For the past eight months, I’ve had the pleasure of being The Michigan Daily’s TV Columnist. With this role, I’ve used my journalistic power to ask the truly important questions. Why are you not watching “Shameless?” How did Patricia Arquette go from Oscar to “CSI” in just one week? What did “The Mindy Project” ’s racy sex scene mean for broadcast television? And of course, how could a Halle Berry-led television series about mysterious alien pregnancies be so damn unsatisfying? Now, with this final column — the last piece I’ll write for The Michigan Daily after three incredible years — I have one last question to ask.
Netflix built its television brand on the binge. In 2013, a press release from the company asserted “(Netflix’s) own original series are created for multi-episodic viewing, lining up the content with new norms of viewer control for the first time.” The idea: if viewers devour entire seasons of “Breaking Bad” in one weekend, why not employ that mindset with an original series? And of course, Netflix’s signature all-at-once delivery has paid off immensely, forging several hit series such as “House of Cards” and “Orange Is the New Black.” (Netflix doesn’t release ratings information, though research has estimated that both series are watched by many millions of viewers.) And two years later, with dozens of original series aimed at multiple demographics, it’s understandable that Netflix would double-down on its lucrative original content. In December, Netflix’s Chief Content Officer Ted Sarandos announced that the company’s long-term goal is to premiere a new season or series every two and a half weeks.
In theory, this iniative is great. It means more original content from a now-proven television heavyweight. But in reality, can this work? How much can we binge? How much is too much? Because right about now, my many binges are beginning to infringe on my ability to binge it all. (Translation: I’ve been staring at this computer screen for too long.) My question to Netflix is: how can we possibly binge this much?
As a massive “Friday Night Lights” and “Damages” fan, Kyle Chandler’s new series “Bloodline” is a perfect show for me. As a lover of comic book movies (and a secret admirer of Ben Affleck’s campy take on the character), “Marvel’s Daredevil” is immensely intriguing. As someone who can quote almost any episode of “30 Rock,” “Unbreakable Kimmy Schmidt” is a must-watch. And two seasons in, how can I give up on Netflix’s flagship series “House of Cards?” And yet, the progress I’ve made on any of these series is unimpressive — 10 episodes of “Schmidt,” four of “Cards,” one of “Bloodline” and none of “Daredevil.” Why? Because all four of these series debuted within just weeks of one another. But it’s not just that. Sarandos’ plan to debut new series every two and a half weeks forgets to account for one key ingredient: Netflix’s non-original series that started all the binging in the first place. With all the series Netflix has to offer — both new and old, original and acquired — it’s getting more difficult to reconcile the site’s original programming with the rest of its catalog. In other words, my failure to keep up with Netflix’s ambitious slate of original programming has a name, and that name is “Sons of Anarchy.”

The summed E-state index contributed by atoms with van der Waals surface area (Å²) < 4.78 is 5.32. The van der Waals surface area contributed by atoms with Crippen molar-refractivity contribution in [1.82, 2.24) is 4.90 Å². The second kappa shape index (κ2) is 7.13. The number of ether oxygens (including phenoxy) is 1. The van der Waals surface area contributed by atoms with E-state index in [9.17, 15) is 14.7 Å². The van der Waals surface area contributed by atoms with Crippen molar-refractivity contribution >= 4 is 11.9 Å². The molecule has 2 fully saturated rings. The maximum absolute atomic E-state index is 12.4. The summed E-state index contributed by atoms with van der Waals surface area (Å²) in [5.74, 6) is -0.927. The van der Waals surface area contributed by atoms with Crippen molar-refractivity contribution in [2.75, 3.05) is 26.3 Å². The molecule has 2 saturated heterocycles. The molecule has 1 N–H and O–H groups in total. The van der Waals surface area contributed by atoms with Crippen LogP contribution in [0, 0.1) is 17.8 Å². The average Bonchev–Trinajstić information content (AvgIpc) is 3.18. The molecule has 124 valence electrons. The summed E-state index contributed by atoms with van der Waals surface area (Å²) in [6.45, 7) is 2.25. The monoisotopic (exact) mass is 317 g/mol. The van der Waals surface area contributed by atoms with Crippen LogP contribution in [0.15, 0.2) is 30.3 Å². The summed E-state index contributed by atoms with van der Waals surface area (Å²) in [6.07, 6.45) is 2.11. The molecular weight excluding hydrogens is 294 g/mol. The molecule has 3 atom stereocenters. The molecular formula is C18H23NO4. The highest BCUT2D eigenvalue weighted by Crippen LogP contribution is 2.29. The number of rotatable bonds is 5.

Just one week before season three of “House of Cards” premiered, I (perhaps foolishly) started what would become a months-long journey with the Sons of Anarchy Motorcycle Club — six seasons on Netflix, right there in front of me. And as promised by friends and family, the series, led by Charlie Hunnam (“Pacific Rim”) and Katey Sagal (“Married… with Children”), is fantastic. But even more, it’s addicting, as if it were created with binge-ability in mind. (In reality, the series premiered on FX in 2008, long before “House of Cards” ’s 2013 debut.) And as any Netflix enthusiast knows all too well, once you’ve discovered that one arresting series — a “Breaking Bad” or a “Friday Night Lights” or a “Sons of Anarchy” — few other shows matter. Any free time you have is devoted to that series, my television viewing predestined for Jax Teller and his motorcycle cronies.
Seven seasons into “Sons of Anarchy” and “House of Cards” remains largely unwatched; “Bloodline” a blip on the radar; “Daredevil” nonexistent. And I’m OK with that, mainly because there are few series that I’ve enjoyed as much as I’ve enjoyed “Sons of Anarchy.” From start to finish, “Sons” was everything you hope a television series about a notorious motorcycle gang would be — its action exciting, its developments shocking, its writing and acting of the highest caliber. I’m OK that for me the words “television” and “Netflix” have been synonymous with “Sons of Anarchy” for the past few months. But is Netflix OK with it? Should Netflix be?
As long as Netflix continues to release its own series as quickly as every two and a half weeks, it will become harder and harder to enjoy the varied programming the service has to offer. And let’s face it: we’re not all going to be second semester seniors with endless time on our hands for very much longer. At some point, we’re going to have to choose. “Sons of Anarchy” or “House of Cards?” “Breaking Bad” or “Bloodline?” “30 Rock” or “Unbreakable Kimmy Schmidt?” And at that point, when you’re in the real world and your time is valuable and the hard choices have to be made … that’s when we all lose.
So, with this final column, I ask Netflix: how can we binge it all? Believe me, we want to. But you need to give us the chance.